The day Osama bin Laden's suicide squads unleashed their terrible wrath on the United States, Major-General Uzi Dayan, who in 200l headed Israel's National Security Council and was a key adviser to then Prime Minister Ariel Sharon, was conducting a "strategic dialogue" in New Delhi with his Indian counterpart, Brajesh Mishra, and other top officials.
Dayan's presence in the Indian capital on 11 September 200l was, of course, pure happenstance. But it underlined how events in the Middle East and Asia are becoming increasingly entwined and how Israel's influence in South and Central Asia is forging ahead by leaps and bounds.
The events of that fateful day cemented a strategic relationship that has never stopped growing from its clandestine beginnings in the 1960s. Since India recognised Israel in 1992, the Jewish state has become one of India's most important defence suppliers, second only to Russia. Over the last decade or so, Israel has sold India weapons systems and military technology worth an estimated $10bn.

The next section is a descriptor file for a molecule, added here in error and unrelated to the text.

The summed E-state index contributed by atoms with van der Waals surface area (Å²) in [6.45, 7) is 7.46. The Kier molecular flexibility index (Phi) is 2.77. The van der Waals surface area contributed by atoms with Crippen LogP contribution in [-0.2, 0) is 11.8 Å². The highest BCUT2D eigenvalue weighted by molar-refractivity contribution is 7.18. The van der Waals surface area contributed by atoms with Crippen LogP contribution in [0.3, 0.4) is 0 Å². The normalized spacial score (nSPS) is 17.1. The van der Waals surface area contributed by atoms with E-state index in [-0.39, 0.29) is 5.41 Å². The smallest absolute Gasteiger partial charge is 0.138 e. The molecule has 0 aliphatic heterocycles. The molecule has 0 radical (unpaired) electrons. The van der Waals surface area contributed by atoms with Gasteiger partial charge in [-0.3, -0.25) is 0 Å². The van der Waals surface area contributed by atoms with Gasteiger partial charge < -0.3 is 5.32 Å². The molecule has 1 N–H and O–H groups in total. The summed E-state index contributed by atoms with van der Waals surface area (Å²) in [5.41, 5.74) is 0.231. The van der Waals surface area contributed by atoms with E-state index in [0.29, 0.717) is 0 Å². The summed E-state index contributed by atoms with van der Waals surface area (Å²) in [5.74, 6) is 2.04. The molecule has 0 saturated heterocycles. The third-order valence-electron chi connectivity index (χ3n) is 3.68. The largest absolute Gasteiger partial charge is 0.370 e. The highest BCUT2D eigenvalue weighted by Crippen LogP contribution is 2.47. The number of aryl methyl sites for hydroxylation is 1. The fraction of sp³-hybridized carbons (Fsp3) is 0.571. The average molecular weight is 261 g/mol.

Even so, the Israelis are reluctant to discuss this burgeoning relationship. Ephraim Inbar, director of the Begin-Sadat Centre for Strategic Studies at Bar-Ilan University, Tel Aviv, recently noted: "It's an extremely sensitive issue. With both countries basically facing similar threats of terrorist incursions, I believe the Indians have come to value more than ever their strategic cooperative relationship with Israel because of the weapons, technology and operational experience we offer them."
The alliance may have blossomed with both countries facing the common threat of Islamist terrorism. But over the years, it has expanded into a much more profound relationship, nurtured by the United States. This is changing the geo-strategic landscape in the Middle East and Asia, primarily targeting Iran and China.
The establishment of diplomatic relations was a major breakthrough for Israel, which at the time was shunned by the Third World. India, reluctant to antagonise its large Muslim population (the second largest in the world), had long championed the Palestinian cause. The alliance with Israel marked a major shift in India's foreign policy.
Both countries--one Jewish, the other Hindu--are locked in deadly combat with Islamist extremists. After 26 November 2008, attacks in Mumbai--India's 9/11--which killed 173 people, including five Israelis, security cooperation between the two nations has skyrocketed--literally....